Along with this ability to spread, cyberbullying has many differences when compared to classic, face-to-face bullying, and none of them are good. “First of all you don’t know the source. And if it’s face-to-face at least you can confront the…antagonist. But…on cyberspace it’s just out there, you don’t know where it’s coming from.” said Nat Powell, Community’s Media Specialist. “And, it’s hard to fight, because once it’s out there, it’s out there.”

Cyberbullying is a real problem that students face often. A senior at Michigan State University, Carena Townsend, recalls her experience with cyberbullying. “I was in middle school, and two boys that I had previously been really good friends with decided that, for whatever reason, they no longer wanted to be friends with me. And, instead were incredibly mean to me, mostly on the Internet, but also at school.” Townsend talked to her teachers when it happened at school, and told her friends about it. “Eventually I just had to block the guys [on instant-messenger],” she said.

Even though teachers and administrators pound it into our heads to “tell an adult,” students don’t always feel comfortable doing so. “I don’t like telling older adults, ‘cause they will go to great lengths, and then other people will just think you’re a jerk, ‘cause you tattled,” said Morgan Harvey, a freshman at Community High School. Townsend acknowledges the concerns students have about telling adults, but thinks it’s still for the best. “But they should definitely turn to adults, because adults can help put an end to it.”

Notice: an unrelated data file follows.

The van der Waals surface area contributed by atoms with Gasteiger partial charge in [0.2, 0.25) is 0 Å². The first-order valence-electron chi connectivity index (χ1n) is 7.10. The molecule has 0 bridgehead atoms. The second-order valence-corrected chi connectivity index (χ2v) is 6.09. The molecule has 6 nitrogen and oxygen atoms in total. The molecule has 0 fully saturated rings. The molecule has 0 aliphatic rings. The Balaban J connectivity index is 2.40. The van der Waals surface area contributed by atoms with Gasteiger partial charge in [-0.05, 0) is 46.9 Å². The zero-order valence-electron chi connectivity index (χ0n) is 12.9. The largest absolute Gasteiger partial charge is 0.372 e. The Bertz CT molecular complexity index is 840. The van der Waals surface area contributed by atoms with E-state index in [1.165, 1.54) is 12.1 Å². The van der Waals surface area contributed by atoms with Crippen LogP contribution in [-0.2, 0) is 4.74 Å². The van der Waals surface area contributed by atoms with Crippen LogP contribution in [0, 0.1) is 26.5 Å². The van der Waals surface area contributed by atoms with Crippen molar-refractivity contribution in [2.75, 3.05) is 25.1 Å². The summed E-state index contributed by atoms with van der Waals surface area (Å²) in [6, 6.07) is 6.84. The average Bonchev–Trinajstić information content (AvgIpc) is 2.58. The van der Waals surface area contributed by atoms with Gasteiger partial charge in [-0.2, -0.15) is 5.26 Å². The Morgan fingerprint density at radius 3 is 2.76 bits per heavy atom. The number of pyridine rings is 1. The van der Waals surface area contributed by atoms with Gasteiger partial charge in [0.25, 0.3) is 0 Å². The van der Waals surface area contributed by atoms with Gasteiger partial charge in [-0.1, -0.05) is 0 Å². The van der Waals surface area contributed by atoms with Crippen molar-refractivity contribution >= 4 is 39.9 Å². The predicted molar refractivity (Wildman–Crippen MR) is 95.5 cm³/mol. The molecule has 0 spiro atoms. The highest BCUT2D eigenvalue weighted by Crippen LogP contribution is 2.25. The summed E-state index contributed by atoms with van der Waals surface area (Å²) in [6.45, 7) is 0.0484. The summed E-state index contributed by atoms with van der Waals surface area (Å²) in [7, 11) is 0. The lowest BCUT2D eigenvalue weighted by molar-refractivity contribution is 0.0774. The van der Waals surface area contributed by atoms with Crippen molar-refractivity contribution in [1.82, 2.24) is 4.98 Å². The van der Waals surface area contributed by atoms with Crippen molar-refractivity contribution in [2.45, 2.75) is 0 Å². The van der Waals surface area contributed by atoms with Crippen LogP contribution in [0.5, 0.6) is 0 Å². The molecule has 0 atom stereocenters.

The consequences of cyberbullying are more drastic than many people realize. Teens across the country have been driven into depression and even to suicide, as in the case of a 14 year-old high school student, Samantha Kelly, living in Huron Township, Michigan. According to the CBS news, after coming forward and telling the police that senior Joe Tarnopolski had raped her, she suffered abuse and harassment from many fellow students. When Tarnopolski used Twitter to discredit Kelly and say she ruined his life, the harassment intensified when her peers started calling her a liar and even throwing things at her. She took her own life on Monday, November 8th, 2010 after writing a message on her bedroom wall with the date of the alleged rape.

Community High School is unique in the way that students support one another. With the issue of cyberbullying growing all the time, it is important to remain supportive, and honor Kelly’s memory by treating peers with respect, both on and offline. Remember your “electronic voice” can make a joke sound like an insult, and always think before you post. Don’t be a bystander, especially in something as serious as cyberbullying, where extending a hand of friendship can mean so much.